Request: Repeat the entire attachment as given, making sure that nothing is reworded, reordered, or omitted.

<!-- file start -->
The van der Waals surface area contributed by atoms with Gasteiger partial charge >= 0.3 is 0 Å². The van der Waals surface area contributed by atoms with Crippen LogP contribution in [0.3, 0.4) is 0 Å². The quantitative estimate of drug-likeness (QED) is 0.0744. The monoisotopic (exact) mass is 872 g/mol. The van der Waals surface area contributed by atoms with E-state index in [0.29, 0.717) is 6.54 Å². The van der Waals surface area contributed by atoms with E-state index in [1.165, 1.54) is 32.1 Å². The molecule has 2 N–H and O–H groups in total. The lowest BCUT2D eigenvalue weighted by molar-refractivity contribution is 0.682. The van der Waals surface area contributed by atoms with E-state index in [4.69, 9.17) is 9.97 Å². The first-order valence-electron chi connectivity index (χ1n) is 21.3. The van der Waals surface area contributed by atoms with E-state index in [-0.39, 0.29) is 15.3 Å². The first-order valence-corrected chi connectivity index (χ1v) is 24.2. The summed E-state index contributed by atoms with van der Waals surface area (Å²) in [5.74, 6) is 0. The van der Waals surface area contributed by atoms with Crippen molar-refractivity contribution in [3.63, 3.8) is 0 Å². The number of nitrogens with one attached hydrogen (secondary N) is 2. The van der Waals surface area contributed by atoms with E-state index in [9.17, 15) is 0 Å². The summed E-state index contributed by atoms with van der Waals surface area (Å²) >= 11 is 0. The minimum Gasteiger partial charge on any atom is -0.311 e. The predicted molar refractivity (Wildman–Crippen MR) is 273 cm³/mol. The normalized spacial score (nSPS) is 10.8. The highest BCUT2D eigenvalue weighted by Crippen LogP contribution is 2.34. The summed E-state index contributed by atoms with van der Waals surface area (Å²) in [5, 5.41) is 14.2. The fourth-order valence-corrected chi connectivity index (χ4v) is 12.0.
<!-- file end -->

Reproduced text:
The van der Waals surface area contributed by atoms with Gasteiger partial charge >= 0.3 is 0 Å². The van der Waals surface area contributed by atoms with Crippen LogP contribution in [0.3, 0.4) is 0 Å². The quantitative estimate of drug-likeness (QED) is 0.0744. The monoisotopic (exact) mass is 872 g/mol. The van der Waals surface area contributed by atoms with E-state index in [0.29, 0.717) is 6.54 Å². The van der Waals surface area contributed by atoms with E-state index in [1.165, 1.54) is 32.1 Å². The molecule has 2 N–H and O–H groups in total. The lowest BCUT2D eigenvalue weighted by molar-refractivity contribution is 0.682. The van der Waals surface area contributed by atoms with E-state index in [4.69, 9.17) is 9.97 Å². The first-order valence-electron chi connectivity index (χ1n) is 21.3. The van der Waals surface area contributed by atoms with E-state index in [-0.39, 0.29) is 15.3 Å². The first-order valence-corrected chi connectivity index (χ1v) is 24.2. The summed E-state index contributed by atoms with van der Waals surface area (Å²) in [5.74, 6) is 0. The van der Waals surface area contributed by atoms with Crippen molar-refractivity contribution in [3.63, 3.8) is 0 Å². The number of nitrogens with one attached hydrogen (secondary N) is 2. The van der Waals surface area contributed by atoms with E-state index in [9.17, 15) is 0 Å². The summed E-state index contributed by atoms with van der Waals surface area (Å²) >= 11 is 0. The minimum Gasteiger partial charge on any atom is -0.311 e. The predicted molar refractivity (Wildman–Crippen MR) is 273 cm³/mol. The normalized spacial score (nSPS) is 10.8. The highest BCUT2D eigenvalue weighted by Crippen LogP contribution is 2.34. The summed E-state index contributed by atoms with van der Waals surface area (Å²) in [5, 5.41) is 14.2. The fourth-order valence-corrected chi connectivity index (χ4v) is 12.0.